and there was a Arizona highway patrol car sitting there to see us do it, and she stopped us. We spent a hour or so in Winslow, Arizona, and I actually got to "stand on a corner in Winslow, Arizona" while he was paying the $220 fine. We were somewhat poorer and much wiser after that episode.

A new companion with us on this trip has been our handy TomTom device with the pleasant female voice advising us how to get where we want to go. We don't actually need her while we are on the road, but she was very helpful today directing us from the Interstate to our motel, and from there to the location of the pawn shop that is featured on the "Pawn Stars" program. As we drove by the pawnshop and saw the line of people standing outside in the hot sun waiting to get in, I concluded that I did not really want to stand in line for the chance to see the interior of the shop, and so we drove on by and made a couple of right hand turns and then headed back to the motel.

We are somewhat nostalgic for the "old Las Vegas" that we remember from the 1970s. The "new and improved" Las Vegas is overwhelming. In the old days, one could walk down the strip and enjoy the lights and the sights -- now everything has gotten so huge and so grand that it is no longer very walkable -- the casinos are simply too far apart.

But except for a stroll last night and early this morning down the quaint streets of Williams, Arizona, we have mostly been sitting on our behinds since Saturday morning and so we will put our shoes on, head on out for some Indian food, and perhaps walk as far as the fountains at the Bellagio...

Thursday, June 09, 2011

Amaretto sauce-covered ants…

We heard an interesting thing on a nature program recently: In parts of Africa where humans coexist with army ants, when word comes that the ants--which are known to eat anything and everything in their path--are headed for the village, everybody grabs their babies and the chickens and they vacate the village. The invading ants thoroughly clean the huts of any organic matter, and then the people come back. Works out well for both.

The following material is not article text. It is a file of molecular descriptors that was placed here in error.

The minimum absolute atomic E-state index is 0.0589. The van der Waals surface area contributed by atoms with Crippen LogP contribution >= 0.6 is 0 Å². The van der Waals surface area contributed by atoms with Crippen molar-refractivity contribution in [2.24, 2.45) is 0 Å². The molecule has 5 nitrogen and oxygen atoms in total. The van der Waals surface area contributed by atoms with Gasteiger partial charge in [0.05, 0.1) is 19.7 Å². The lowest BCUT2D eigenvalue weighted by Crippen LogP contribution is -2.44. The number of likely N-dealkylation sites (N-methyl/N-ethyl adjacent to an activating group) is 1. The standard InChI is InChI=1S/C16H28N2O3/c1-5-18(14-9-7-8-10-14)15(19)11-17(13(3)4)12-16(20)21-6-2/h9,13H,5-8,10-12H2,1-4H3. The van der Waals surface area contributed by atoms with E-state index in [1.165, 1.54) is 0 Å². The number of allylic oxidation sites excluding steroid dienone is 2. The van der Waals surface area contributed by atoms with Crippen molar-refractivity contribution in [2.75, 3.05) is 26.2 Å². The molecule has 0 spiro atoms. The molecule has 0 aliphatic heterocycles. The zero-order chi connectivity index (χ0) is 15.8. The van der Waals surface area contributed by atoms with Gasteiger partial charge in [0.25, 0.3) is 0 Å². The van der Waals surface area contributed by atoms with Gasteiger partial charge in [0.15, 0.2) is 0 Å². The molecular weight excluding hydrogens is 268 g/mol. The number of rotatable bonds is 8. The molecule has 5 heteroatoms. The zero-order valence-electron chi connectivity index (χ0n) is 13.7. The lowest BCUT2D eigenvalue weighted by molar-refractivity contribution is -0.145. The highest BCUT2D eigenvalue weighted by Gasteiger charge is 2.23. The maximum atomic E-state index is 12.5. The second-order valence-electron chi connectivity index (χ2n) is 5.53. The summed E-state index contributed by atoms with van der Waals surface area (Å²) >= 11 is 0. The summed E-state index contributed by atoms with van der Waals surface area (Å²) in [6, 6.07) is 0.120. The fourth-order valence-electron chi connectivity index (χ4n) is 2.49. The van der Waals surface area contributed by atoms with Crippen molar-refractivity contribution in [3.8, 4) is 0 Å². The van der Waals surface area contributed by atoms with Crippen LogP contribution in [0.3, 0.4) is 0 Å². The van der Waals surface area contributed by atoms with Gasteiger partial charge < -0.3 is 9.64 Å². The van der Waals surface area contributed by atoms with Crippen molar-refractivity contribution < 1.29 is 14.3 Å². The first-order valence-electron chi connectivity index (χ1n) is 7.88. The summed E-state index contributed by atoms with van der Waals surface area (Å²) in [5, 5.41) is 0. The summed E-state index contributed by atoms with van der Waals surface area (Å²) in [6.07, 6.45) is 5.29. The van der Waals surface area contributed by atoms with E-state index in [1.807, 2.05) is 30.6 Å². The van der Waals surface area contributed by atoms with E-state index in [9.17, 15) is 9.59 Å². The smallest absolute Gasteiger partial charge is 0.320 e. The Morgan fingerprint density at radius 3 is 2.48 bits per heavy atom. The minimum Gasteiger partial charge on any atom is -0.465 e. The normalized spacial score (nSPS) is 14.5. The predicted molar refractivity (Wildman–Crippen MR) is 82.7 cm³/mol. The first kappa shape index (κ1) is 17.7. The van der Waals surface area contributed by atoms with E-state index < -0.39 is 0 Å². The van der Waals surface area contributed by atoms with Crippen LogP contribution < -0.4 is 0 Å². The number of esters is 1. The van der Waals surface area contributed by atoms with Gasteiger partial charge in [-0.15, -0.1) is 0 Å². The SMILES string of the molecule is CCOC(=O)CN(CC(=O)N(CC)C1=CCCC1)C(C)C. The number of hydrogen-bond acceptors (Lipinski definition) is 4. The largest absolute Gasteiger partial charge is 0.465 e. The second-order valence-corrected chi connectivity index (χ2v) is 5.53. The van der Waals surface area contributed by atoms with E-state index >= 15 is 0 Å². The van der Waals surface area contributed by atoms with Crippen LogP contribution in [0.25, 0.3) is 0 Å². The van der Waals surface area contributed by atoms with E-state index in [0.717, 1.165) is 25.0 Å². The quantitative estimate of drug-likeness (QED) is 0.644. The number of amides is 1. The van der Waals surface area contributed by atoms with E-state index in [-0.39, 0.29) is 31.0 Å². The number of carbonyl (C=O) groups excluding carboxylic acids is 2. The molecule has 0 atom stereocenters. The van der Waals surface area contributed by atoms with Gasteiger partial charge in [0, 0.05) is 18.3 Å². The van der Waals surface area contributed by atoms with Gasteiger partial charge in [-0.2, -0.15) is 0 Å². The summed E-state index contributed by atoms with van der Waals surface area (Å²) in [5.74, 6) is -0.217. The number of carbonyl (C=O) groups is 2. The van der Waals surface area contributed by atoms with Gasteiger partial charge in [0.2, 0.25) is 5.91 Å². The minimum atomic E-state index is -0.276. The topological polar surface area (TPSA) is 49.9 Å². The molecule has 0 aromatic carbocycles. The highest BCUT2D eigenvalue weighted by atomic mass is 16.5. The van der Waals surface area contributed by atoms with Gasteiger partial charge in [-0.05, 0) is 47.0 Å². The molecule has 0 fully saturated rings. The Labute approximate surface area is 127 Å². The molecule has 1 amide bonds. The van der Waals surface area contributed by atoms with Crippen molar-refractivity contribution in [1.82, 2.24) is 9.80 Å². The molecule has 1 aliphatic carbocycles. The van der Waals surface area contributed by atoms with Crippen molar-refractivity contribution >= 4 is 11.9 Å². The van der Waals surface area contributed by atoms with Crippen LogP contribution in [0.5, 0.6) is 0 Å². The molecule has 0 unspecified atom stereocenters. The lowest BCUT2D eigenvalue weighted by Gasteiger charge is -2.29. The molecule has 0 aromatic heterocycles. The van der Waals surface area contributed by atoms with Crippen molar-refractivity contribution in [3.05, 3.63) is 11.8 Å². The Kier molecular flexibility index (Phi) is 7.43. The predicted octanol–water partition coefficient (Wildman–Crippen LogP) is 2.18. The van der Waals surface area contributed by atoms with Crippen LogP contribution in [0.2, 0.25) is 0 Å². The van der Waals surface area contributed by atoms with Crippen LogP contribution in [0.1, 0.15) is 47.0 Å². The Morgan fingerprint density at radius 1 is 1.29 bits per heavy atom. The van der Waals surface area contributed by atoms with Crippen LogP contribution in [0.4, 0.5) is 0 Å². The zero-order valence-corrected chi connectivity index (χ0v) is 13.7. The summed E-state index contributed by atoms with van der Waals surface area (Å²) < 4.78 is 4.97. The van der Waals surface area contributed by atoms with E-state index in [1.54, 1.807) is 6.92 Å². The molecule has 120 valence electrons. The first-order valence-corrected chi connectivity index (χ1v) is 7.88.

Ants are described in admirable terms in the Bible…

Take a lesson from the ants… learn from their ways and become wise! Though they have no prince or governor or ruler to make them work, they labor hard all summer, gathering food for the winter.

And indeed, they do labor hard.

The ants that live with us are consummate scavengers, and I can relate.

I got a strong dose of the “scavenger” gene from my dad – I can hardly resist looking into a dumpster or a trash can; within recent memory, for example, I found a really nice bucket and some other good stuff in a trash can in the park. I don’t go as far as a friend of mine, who regularly ate produce she found in the dumpster in back of the supermarket, but I have found some cool stuff on occasion.

At any rate, this is about ants. Within 15 minutes or so of a cockroach being smashed (and unfortunately for us, there are quite a few cockroaches who seem to want to be in the house with us...)

they have found it...

and are busy recycling it.

I think it is interesting that nowhere does Franz Kafka say that poor Gregor Samsa woke up one morning to discover he was a cockroach, but I think just about everybody who has read The Metamorphosis  assumes that is the insect he was. I mean, he could have been a June bug -- which can be annoying, but most people don't hate them and don’t think them “vermin.” 

Unfortunately for them, the ants don’t know the difference between a smashed cockroach and $4.99-per-pound rainbow trout that has been set out to thaw on a rack. I guess they must have thought they hit the Mother Load -- quite a group of them ended up getting washed down the drain the other night.

Richard decided a few weeks ago that I deserved a special treat. The trout were on sale and so he bought four of them. And then he splurged even more and bought me a small bottle of medium-expensive amaretto so I could make amaretto sauce to go on them.

To make a wonderful sauce for trout or other mild-flavored fish (and this is OK for nondrinkers because all the alcohol evaporates off), and I think it would be wonderful on warm rice…

Take about 2 ounces of slivered almonds or whole almonds that have been chopped up a bit, and toast them in a 1 tbsp of melted butter, but don’t burn them (like I did the first time) ….

Then add 1/4 cup of amaretto…

Then add 1/2 cup of heavy cream. I don’t have heavy cream, so I put twice as much powdered milk as needed in 1/2 cup of water and added that, and then let it simmer a bit and reduce down….